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Album Review : Rian: Wings

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Review by Andy Hawes for MPM

Rian is a new band to me although Wings is apparently their third album, released on Frontiers Music s.r.l. Musically, they inhabit the Melodic Hard Rock world, although keyboard player extraordinaire Eric Ragno joins them for this album to add a rather lovely AOR sheen to their tunes.

From the outset, it’s clear that this is going to be a guitar-fuelled album, as the guitars sit front and central and loud and proud on opener ‘Carry My Wings’ which is the perfect opener to this kind of album: Guitars and keys combine effortlessly to drive the powerful melodies, huge powerchord riffs, rippling lead lines and delicate clean arpeggios are the order of the day here and the chorus has one helluva hookline! Yet another Swedish band who are obviously mining the motherlode of kick-ass choruses! Great start, Rian. What else do you have for us?

‘We Ride’ offers more of the same, huge layers of guitar ably supported by Ragno’s unobtrusive keys and more of those powerful melodies, although the chorus hook is slightly more subtle. Guitarist Tobias Jakobsson certainly knows his way around the fretboard and isn’t afraid to shred things up a little, adding to the overall power of the song.

A tolling church bell and atmospheric guitars herald ‘Don’t Wait For the Fire’ which reminds me of classic 1980s Dokken when the power chords kick in and the chanted backing vocals in the chorus only serve to add to the comparison. This is no mere clone-job though, as Rian’s identity shines through thanks once again to Ragno’s delicate keyboard contributions.

‘Dance The Night Away’ has another delightfully atmospheric intro combining delicious keys and guitars, with loads of space for Richard Andermyr’s vocals to shine. This is a stonkingly good AOR tune with more of those gloriously chunky driving guitars, superb keyboards and one helluva catchy chorus hookline. Lovely stuff indeed!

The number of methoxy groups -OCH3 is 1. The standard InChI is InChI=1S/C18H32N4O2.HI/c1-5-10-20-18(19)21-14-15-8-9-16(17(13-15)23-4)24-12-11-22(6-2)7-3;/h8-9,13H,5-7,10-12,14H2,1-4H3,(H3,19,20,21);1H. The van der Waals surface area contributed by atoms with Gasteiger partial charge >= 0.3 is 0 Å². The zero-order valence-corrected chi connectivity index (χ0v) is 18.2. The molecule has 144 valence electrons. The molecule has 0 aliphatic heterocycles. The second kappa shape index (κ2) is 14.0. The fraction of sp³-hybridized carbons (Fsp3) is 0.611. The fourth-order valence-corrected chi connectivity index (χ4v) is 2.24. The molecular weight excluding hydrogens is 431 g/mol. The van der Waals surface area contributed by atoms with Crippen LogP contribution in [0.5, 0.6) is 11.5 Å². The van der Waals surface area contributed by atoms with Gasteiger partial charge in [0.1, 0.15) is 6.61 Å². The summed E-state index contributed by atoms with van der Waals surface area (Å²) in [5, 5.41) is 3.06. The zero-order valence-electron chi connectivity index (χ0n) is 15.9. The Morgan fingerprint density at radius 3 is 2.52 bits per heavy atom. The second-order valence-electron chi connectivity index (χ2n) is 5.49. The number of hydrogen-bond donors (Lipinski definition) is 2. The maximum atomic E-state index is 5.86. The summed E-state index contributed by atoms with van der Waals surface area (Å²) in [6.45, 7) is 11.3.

‘War Is Over’ is next and kicks in big time with thunderous bass and monster riffs and another cool chorus. Rian do seem to have the knack of combining the harder-edged guitars with the big melodies and while the hookline here isn’t quite as enormous as previous tracks, it’s still catchy enough.

‘Look At The Stars’ piles on the cheesy major key melodies from the very first notes of the intro. It’s pretty generic Scandi AOR but somehow they get away with it – probably because there’s more variation across the other tracks. It’s a ridiculously catchy piece of AOR, but we’ve heard it a gazillion times before with a gazillion other Scandi bands. It’s all very good fun though and did put a smile on my face, so don’t hold it against them!

Rian break out the acoustic guitar for ‘One In A Million’ which starts off with yet more hugely catchy and familiar melodies on a rather nice little ballad which somehow avoids the typical Scandi-AOR trap of being too saccharine-sweet and works nicely coming in at exactly the right point in the track listing.

‘On The Wind’ takes us back into Dokken-esque territory on a chunky piece of Melodic Hard Rock which manages to throw in another ridiculously catchy Euro-Rock chorus and a Europe-esque guitar solo  before the virtuoso riffery of the intro to ‘When You’re Gone’ which sounds like it’s going to be in Extreme territory before the verses somewhat surprisingly takes us into AOR-land, although the chorus on this one isn’t really big enough to carry it beyond the ordinary. Cool guitar work though – stylistically very John Norum (Europe) I its style.

Rian are on the home straight now with ‘The Silence of Our Dreams’, which is a mid-paced piano-led ballad. It’s nice enough, but isn’t anything particularly special, being a rather generic Scandi-AOR ballad.

The album ends with ‘Eternity’ which takes us back to the slightly harder-edged style of the opening tracks, albeit tempered with more gorgeous keyboards to soften the overall feel a little. It’s a delightful slice of summery AOR and is a lovely way to end the album.

Overall, this is a nice little album. The stars of the show here are guitarist Tobias Jakobsson and guest keyboardist Eric Ragno. When they combine most effectively, the results are delightful.

I also love the slightly Dokken-esque moments, as they are a little different from most of the Scandi music out there currently. AOR fans, especially fans of the Scandi scene will doubtless enjoy this a lot. It doesn’t really stand out head and shoulders above the crowd, and it has a few rather generic moments but it’s a lot of fun regardless. Check it out!

Here’s the track listing for WINGS:
1.  Carry My Wings
2.  We Ride
3.  Don’t Wait For The Fire
4.  Dance The Night Away
5.  War Is Over
6.  Look At The Stars
7.  One In A Million
8.  On The Wind
9.  When You’re Gone
10. The Silence Of Our Dreams
11. Eternity

Richard Andermyr: Vocals & Guitars
Jan Johansson: Drums
Jonas Melin: Bass
Tobias Jakobsson: Lead Guitar
All keyboards by Eric Ragno

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